We attended the Intel Developer Forum’s (IDF) second keynote this morning (did you follow the live blog?), and the most important thing that you need to know is that Intel is making “low-power” its priority. Low-power is not a new theme: ever since the Pentium 4 got shelved, power efficiency has become increasingly important. However, the pressure from mobile platforms, the rise of non-Intel tablets and the arrival of Windows 8 on ARM-based systems has made low-power the highest priority at Intel. That is partly why an upcoming generation of Intel processors, codenamed Haswell is going to consume up to 20X less power, says Intel.
Why does power need to come down so quickly?
The short answer is “because people want it”, and Intel has recognized that during its keynote. However the more correct answer is “because people can get low-power elsewhere”. ARM-based systems like the iPad, the Galaxy Tab and others offer up to 10 hours of battery life while doing intensive work (like decoding a movie). Most PC battery numbers are based on a depletion test where the PC is ON, but doing nothing. In the real world, you would be happy if you can watch 3 hrs of video on a laptop.
How can Intel pull this off?
Optimizing power efficiency is one of the most interesting and challenging areas in computing. There are several approaches that are best when combined (but it’s very hard).
The ARM way: going low-power using Design Efficiency
Historically, ARM has had much better power efficiency because it has been designed from the ground up to be that way, instead of pursuing pure performance. Also, the ARM architecture and instruction set is -by nature- more nimble than Intel’s, but it is not backwards compatible since the beginning of time. ARM combines that nimble nature and a host of other techniques to keep power usage very low. That said, ARM doesn’t always have the latest power-savings techniques.
For example, most dual-core designs from ARM can’t use different voltage and frequency for different cores. I think that Qualcomm has added this ability to their latest chip, and I don’t know of any other company who has done it. ARM’s power-oriented design has been extremely successful, and the only (but not small!) downside is that “peak performance” may be far from what Intel has to offer, and one cannot simple “crank the voltage up” to compete. ARM licensees may dispute this, but in reality there’s no ARM-based device that actually competes in real-world performance, even with a “slow” computer like the Macbook Air 11″.
Intel: going low power by being smart
Intel may not have a lot of options when it comes down to trimming its X86 instruction set, but in the past, it has been really good at increasing performance while maintaining backwards compatibility. This time, Intel will use a combination of advanced manufacturing process, hardware and software tweaks to not only make every transistor use less power, but also to shut them down completely whenever they have a chance. As we reported earlier, Intel is also researching ways to use ultra-low (0.1-0.3V, my guess) voltage as demonstrated by having a CPU powered by a single solar panel – an incredible feat for a PC processor. This is not coming to the market anytime soon, though.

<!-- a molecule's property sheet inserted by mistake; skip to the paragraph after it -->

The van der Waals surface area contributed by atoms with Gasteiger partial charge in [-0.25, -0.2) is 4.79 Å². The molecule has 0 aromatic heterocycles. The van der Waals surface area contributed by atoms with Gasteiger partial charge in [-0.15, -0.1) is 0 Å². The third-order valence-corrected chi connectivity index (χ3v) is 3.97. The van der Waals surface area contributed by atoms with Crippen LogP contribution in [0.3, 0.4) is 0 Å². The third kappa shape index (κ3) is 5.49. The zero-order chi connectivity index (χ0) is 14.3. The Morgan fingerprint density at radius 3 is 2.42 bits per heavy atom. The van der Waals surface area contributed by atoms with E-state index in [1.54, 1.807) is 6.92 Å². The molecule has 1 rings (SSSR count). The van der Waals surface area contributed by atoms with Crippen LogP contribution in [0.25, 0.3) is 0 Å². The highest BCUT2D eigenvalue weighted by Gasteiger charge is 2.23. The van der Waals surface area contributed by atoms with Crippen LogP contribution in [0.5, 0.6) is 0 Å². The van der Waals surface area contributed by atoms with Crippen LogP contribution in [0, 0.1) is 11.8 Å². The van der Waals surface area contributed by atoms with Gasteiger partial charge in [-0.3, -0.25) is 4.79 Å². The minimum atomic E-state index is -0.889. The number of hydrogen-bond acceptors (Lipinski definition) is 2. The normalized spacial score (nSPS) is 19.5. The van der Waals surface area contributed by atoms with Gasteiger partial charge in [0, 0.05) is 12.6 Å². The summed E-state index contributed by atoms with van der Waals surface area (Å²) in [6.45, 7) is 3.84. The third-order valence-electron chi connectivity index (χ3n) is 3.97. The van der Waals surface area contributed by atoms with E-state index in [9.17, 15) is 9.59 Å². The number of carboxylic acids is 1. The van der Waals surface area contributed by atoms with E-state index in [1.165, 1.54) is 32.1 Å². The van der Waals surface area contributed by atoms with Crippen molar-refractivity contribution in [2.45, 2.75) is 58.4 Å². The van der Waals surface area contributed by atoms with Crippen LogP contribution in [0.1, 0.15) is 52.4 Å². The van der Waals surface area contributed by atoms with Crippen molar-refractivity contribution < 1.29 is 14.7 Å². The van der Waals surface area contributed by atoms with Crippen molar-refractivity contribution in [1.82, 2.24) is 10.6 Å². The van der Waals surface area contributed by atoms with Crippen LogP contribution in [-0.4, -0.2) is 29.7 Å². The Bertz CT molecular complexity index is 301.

With the upcoming Haswell architecture, Intel will coordinate efforts from the operating system (OS) and the processor hardware to put (or keep) as many components to sleep mode, when they are not utilized. Intel also plans to distribute the workload to components that are already awake, instead of awakening sleeping ones.
This is a very interesting way for Intel for one reason: the transistor that consumes the least amount of power is the one that is turned OFF. Even a very efficient design can’t beat that, as zero is… zero. Obviously, ARM can try doing the same thing, but I suspect that it is not under the pressure of doing so, yet.
What does it mean for you?
ARM or Intel – why would you care? In the next 4 years, you should care because if Intel gets its way, it will let PC makers build small, light and long-lasting computers that have the functionality and speed (to some extent) of Windows machines, but near the battery life and weight of ARM tablets. Those computers will also be able to run every Windows app that you currently have, and they won’t even need to be recompiled (and re-distributed) for ARM. Every driver that works on a PC will continue to work, and today, the driver diversity is one of the greatest strength of the “WinIntel platform.
It is clear that without the pressure from low-power devices, Intel may not have moved so quickly. Competition is good for the end-user.
Is Intel in trouble?
Not really. Not yet.
It is imperative for Intel to draw a (power consumption) line in the sand at which ARM’s main added-value doesn’t matter as much anymore. If Intel fails to do that, it risks giving developers more incentives to make apps for non-Intel platforms, and applications are the lifeblood of any hardware platform. This is the reason why Intel fought so hard -and won- to preserve backwards compatibility since the i8086.
Since Windows 8 will also run on ARM, it is a gigantic protective wall that will go away. Of course, Intel stays a formidable industry player, but the X86 exclusivity of Windows was like a bullet-proof vest that made Intel near-invincible.
If Intel can continue keeping this trend, it will probably do well as long as it provides customers with what they demand: very portable, affordable, devices with which they don’t have to worry (too much) about battery life. The years ahead are going to be exciting!
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